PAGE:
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1. Introduction

This article aims to integrate the models presented, the Kuz-Ram and crushing with selective circulation. If you have not read, I make the links available:

Fragmentation of rocks using explosives: Brief concepts and Kuz-Ram model – Part II (M2M):

Unraveling the crushing model with selective circulation: Part III (M2M):

Here I will bring an optimization process with the aim of minimizing the unit cost (€/m3) that involves these two operations. For this, this part will be divided into two points for the understanding of the reader, which are:

• Choice of the crusher and optimization of the kinetic parameters that govern the selective circulation crushing model;

• Description of an optimization model for the integration of the KuzRam model with that of selective circulation crushing.

For today we will discuss only the point that is highlighted in bold.

2. Choice of crushing equipment

The machine chosen in this example to process the fragmentation of the material from the disassembly generated by the Kuz-Ram model was the Nordberg® C200 ™ jaw crusher. This crusher has some relevant characteristics that should be mentioned:

Figure 1 – Nordberg® C200 ™ jaw crusher, (Metso, 2013).

Maximum granulometry – top-size: up to 1500 mm.

• Regulation: close side setting – the minimum is 175mm, while the maximum is 300mm;

• Capacity: minimum 630 t/h and maximum 1435 t/h. These values depend directly on the regulations that will be used;

• Throw: 50mm.

As we already know the intervals that govern the close side setting and also its throw, we can find the open side setting through the following expression:

OSS = CSS + Throw

So if a 300 mm CSS is used, we will have the following OSS:

OSS = 300 + 50 = 350 mm

In this way we have an OSS and CSS of 350 mm and 300 mm respectively, values used to adjust the crushing model that will be addressed later in another article.

3. Method for adjusting the crushing model

The adjustment of the model was made in an open circuit, with a fixed feed and in a stationary regime. As already mentioned, the crushing model is governed by four kinetic parameters, being:

• Destruction matrix, Si – Pa and Pk;

• Formation Matrix, Bij – m1 and m2.

Adjustments can be made using some software, such as MATLAB or Excel. For simplicity, I used Excel using the Solver function. With this tool it is possible to find maximum or minimum values (optimized value) for a given cell formula in Excel. This same cell is called the objective function (F.O) and is subject to restrictions (S.A) and decision variables (V.D.). The strategy adopted for the recovery of kinetic parameters was:


Rpi: Cumulative of the particle size distribution cataloged by Metso to a 300mm CSS, for a certain “i” class;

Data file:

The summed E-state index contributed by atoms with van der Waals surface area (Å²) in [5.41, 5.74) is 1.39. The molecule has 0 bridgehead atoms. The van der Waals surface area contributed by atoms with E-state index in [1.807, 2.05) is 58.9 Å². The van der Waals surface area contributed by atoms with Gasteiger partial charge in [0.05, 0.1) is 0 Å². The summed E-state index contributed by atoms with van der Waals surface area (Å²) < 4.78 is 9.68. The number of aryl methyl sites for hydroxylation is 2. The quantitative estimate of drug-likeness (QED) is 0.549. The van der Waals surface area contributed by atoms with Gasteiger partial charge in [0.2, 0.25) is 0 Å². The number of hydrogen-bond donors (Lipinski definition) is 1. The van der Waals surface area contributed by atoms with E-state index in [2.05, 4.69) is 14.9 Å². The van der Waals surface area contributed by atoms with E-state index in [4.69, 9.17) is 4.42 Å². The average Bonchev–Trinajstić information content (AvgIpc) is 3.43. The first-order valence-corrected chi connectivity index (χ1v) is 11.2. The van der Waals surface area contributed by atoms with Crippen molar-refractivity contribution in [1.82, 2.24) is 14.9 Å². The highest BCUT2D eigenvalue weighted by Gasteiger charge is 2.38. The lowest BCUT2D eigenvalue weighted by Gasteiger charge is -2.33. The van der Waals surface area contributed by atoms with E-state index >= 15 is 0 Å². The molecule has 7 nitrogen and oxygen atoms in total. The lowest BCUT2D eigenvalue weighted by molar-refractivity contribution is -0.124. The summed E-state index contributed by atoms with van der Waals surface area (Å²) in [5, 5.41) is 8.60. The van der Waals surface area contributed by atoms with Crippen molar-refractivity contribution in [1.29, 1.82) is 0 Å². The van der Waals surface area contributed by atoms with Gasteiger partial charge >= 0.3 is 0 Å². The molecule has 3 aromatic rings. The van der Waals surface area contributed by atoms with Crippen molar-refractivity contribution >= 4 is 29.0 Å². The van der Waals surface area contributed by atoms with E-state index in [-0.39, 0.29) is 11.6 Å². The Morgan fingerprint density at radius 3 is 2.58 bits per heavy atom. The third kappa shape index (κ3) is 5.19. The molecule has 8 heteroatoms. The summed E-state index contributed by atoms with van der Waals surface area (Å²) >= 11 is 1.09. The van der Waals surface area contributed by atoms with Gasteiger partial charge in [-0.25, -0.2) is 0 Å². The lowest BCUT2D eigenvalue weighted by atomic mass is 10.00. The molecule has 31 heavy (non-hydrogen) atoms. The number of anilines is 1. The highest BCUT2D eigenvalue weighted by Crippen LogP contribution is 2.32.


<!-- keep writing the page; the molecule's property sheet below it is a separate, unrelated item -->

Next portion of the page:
Rfi: Cumulative of the particle size distribution simulated by the crushing model, for a certain “i” class.

4. Optimization of kinetic parameters

The data for the adjustment was given first from the Kuz-Ram model, generating the feed material of the crusher that will give the final product after the simulation process. The cumulative of the feed, as well as the class of histograms generated by this process can be seen below:

Figure 2 – Particle size distribution from the simulation process.
Figure 3 – Feeding histogram.

As in this example, I do not have a real sample of the crusher product to optimize the kinetic parameters of the crushing process, I used cataloged particle size curves for different crushing equipment from Metso (jaw crushers).

Figure 4 – Particle size curve as a function of close side setting, (Metso, 2013).

Figure 4 shows the granulometric curves (Metso, 2013) generated for different CSS’s of the equipment. In this specific case, the particle size curve corresponding to a close side setting of 300 mm was chosen in order to optimize the kinetic parameters. Each point obtained was collected from the predefined Tyler scale. The entire optimization process that I have shown here was elaborated in Excel, and followed the strategy for correction as discussed in the topic “Method for adjusting the crushing model”.

The results obtained using Solver to correct the kinetic parameters were:

Figure 5 – Fitting the kinetic parameters using the Excel solver function.

After the optimization process it can be seen that the size distribution curves generated by the simulation process, and the size distribution curve represented in the catalog for a 300 mm CSS are practically overlapping, obtaining a residue of only 0.0062.

Figure 6 – Adjustment of the simulated final product to the cataloged final product.

In summary we obtained the following optimized parameters:

• Pa: 0,8524;

• Pk: 0,2445;

• m1: 0,5606;

• m2: 1,0277.

Okay, Auã. But what are these values for? What can I do with them?

Once the simulation model is calibrated, with the determination of the kinetic parameters, which describe the fragmentation operated by a jaw crusher, it will be possible to test different configurations, such as varying the feed granulometry, or varying the CSS. However, the crusher’s working conditions should be respected, and since it is equipment of defined geometric constriction, it will be necessary to maintain their reduction ratios between 4:1 and 8:1 in this case.

5. Conclusion

I hope you enjoyed. Next week I will bring more about the blast and crushing interaction process.

Stay safe 🙂


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Auã Khiala



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